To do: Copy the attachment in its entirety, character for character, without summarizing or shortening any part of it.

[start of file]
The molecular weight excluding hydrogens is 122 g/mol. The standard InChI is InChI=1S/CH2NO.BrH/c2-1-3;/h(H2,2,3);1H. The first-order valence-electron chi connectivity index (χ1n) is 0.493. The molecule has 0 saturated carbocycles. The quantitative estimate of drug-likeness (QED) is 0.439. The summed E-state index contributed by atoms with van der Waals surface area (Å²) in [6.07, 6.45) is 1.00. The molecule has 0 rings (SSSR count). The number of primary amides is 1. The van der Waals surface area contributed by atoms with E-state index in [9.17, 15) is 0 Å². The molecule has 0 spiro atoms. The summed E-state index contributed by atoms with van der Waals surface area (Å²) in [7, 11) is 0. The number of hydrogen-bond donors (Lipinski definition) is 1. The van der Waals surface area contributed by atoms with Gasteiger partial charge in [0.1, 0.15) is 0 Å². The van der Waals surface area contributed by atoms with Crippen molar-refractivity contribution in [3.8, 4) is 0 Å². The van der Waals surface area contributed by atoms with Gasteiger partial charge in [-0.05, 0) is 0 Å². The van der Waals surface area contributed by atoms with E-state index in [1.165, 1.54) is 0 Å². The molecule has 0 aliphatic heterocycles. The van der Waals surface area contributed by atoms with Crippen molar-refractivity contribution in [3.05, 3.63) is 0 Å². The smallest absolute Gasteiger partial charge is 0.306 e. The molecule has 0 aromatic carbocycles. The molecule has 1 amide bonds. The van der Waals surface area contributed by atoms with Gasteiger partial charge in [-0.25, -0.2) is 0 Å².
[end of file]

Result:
The molecular weight excluding hydrogens is 122 g/mol. The standard InChI is InChI=1S/CH2NO.BrH/c2-1-3;/h(H2,2,3);1H. The first-order valence-electron chi connectivity index (χ1n) is 0.493. The molecule has 0 saturated carbocycles. The quantitative estimate of drug-likeness (QED) is 0.439. The summed E-state index contributed by atoms with van der Waals surface area (Å²) in [6.07, 6.45) is 1.00. The molecule has 0 rings (SSSR count). The number of primary amides is 1. The van der Waals surface area contributed by atoms with E-state index in [9.17, 15) is 0 Å². The molecule has 0 spiro atoms. The summed E-state index contributed by atoms with van der Waals surface area (Å²) in [7, 11) is 0. The number of hydrogen-bond donors (Lipinski definition) is 1. The van der Waals surface area contributed by atoms with Gasteiger partial charge in [0.1, 0.15) is 0 Å². The van der Waals surface area contributed by atoms with Crippen molar-refractivity contribution in [3.8, 4) is 0 Å². The van der Waals surface area contributed by atoms with Gasteiger partial charge in [-0.05, 0) is 0 Å². The van der Waals surface area contributed by atoms with E-state index in [1.165, 1.54) is 0 Å². The molecule has 0 aliphatic heterocycles. The van der Waals surface area contributed by atoms with Crippen molar-refractivity contribution in [3.05, 3.63) is 0 Å². The smallest absolute Gasteiger partial charge is 0.306 e. The molecule has 0 aromatic carbocycles. The molecule has 1 amide bonds. The van der Waals surface area contributed by atoms with Gasteiger partial charge in [-0.25, -0.2) is 0 Å².